A new political capital is on the rise in Uttar Pradesh.
With Yogi Adityanath as the Chief Minister of Uttar Pradesh, Gorakhnath temple in Gorakhpur is becoming the centre of attention. But the temple has always been a hotbed of political activity with a long tradition of priests becoming politicians; from Yogi Adityanath to Mahant Digvijay Nath. Here's a quick explainer on the history of the Gorakhnath temple.
1. How did Gorakhnath Temple Get Its Name?
The history of Gorakhnath temple can be traced back to Guru Gorakshnath, an 11th century Yogi of the Nath Sampradaya. The Nath tradition is a Shaivite tradition within Hinduism, and was founded by Guru Matsyendranath. The Gorkhas in Nepal also followed the Gorakshnath and so, the Gorakhnath Math has two temples; one in Nepal, and one in Gorakhpur. Gorakhnath and his path of Nath is believed to be against the caste system and the idol worship.
2. Mahant Digvijay Nath: Ram Janmabhoomi and Hindu Mahasabha
Gorakhnath temple turned political with the entry of Mahant Digvijay Nath in politics. He entered politics by joining Congress in 1921, and was reportedly arrested for being an active participant in the Chauri Chaura violence. In 1937, he joined the Hindu Mahasabha.
According to Krishna and Dhirendra Jha’s book Ayodhya: The Dark Night, Digvijay Nath ‘exhorted Hindu militants to kill the Mahatma’ a few days before Gandhi’s assassination. For priests at Gorakhnath mandir, the Ram temple in Ayodhya has been a recurring issue. Mahant Divijay Nath is said to be at the forefront of the Ram Janmbhoomi movement in 1949. He remained with Hindu Mahasabha till his death in 1969.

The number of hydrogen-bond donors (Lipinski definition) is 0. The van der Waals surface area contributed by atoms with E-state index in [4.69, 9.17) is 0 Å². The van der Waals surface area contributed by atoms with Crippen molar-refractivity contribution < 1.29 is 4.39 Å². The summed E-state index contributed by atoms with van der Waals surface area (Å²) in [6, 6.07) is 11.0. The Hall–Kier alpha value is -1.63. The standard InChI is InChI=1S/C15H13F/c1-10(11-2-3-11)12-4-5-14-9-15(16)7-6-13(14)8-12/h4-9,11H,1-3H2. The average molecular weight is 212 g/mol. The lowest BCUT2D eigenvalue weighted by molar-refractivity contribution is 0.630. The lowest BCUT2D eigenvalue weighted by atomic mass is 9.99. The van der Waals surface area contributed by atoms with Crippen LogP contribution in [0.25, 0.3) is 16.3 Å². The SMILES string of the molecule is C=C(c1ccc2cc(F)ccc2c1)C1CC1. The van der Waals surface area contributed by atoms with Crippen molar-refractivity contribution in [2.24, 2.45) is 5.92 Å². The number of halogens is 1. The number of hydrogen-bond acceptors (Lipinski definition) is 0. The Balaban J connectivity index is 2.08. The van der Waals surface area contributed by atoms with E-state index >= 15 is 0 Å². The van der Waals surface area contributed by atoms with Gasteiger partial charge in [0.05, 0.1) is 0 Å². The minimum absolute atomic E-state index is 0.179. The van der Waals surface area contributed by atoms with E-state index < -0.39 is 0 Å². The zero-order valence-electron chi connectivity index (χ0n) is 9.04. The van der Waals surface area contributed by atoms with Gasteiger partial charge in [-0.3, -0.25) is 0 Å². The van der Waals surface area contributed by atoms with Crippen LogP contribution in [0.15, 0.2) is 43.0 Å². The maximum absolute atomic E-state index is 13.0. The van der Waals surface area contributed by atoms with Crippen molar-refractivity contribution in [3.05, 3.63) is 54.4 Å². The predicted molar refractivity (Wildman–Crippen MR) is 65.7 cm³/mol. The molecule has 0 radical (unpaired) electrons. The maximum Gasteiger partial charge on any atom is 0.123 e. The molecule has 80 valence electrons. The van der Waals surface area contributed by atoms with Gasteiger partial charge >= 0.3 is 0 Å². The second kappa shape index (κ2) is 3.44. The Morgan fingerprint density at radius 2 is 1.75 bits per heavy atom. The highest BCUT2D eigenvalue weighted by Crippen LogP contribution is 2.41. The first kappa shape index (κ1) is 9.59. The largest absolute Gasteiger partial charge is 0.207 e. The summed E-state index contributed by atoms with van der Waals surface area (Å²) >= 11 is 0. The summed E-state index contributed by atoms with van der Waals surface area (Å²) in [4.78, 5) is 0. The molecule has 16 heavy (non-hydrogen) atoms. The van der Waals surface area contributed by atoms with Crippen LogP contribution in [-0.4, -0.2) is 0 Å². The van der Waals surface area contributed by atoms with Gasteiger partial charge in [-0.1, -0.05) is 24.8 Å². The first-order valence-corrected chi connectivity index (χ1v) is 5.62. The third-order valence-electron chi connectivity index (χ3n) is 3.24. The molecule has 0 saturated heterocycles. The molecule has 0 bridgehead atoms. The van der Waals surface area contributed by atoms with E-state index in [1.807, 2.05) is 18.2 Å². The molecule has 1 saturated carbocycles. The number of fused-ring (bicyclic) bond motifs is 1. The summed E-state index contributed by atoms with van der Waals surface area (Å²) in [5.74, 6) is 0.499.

3. Mahant Aviadyanath: BJP and Gorakhnath Temple
Yogi Adityanath’s predecessor was the first elected MLA as an independent candidate in 1962. In 1970, he became an MP from Gorakhpur, and later in 1989, as a Hindu Mahasabha candidate. After joining BJP, he was elected the MP of Gorakhpur in 1991 and 1996. Just like Mahant Digvijay Nath, the Ayodhya movement was the focus of the political involvement of the Mahant. This involvement led to a slow transformation of Gorakhnath temple from a syncretic space to a hard-core politically, right wing space.
4. Khichdi, Served with Social Service
Every year on the eve of Makar Sakranti, the beginning of the Hindu year, thousands of devotees, even from neighbouring Nepal, visit the temple to offer khichdi and attend the month-long fair. The temple trust also runs more than two dozen schools and colleges, and hospitals in and around Gorakhpur.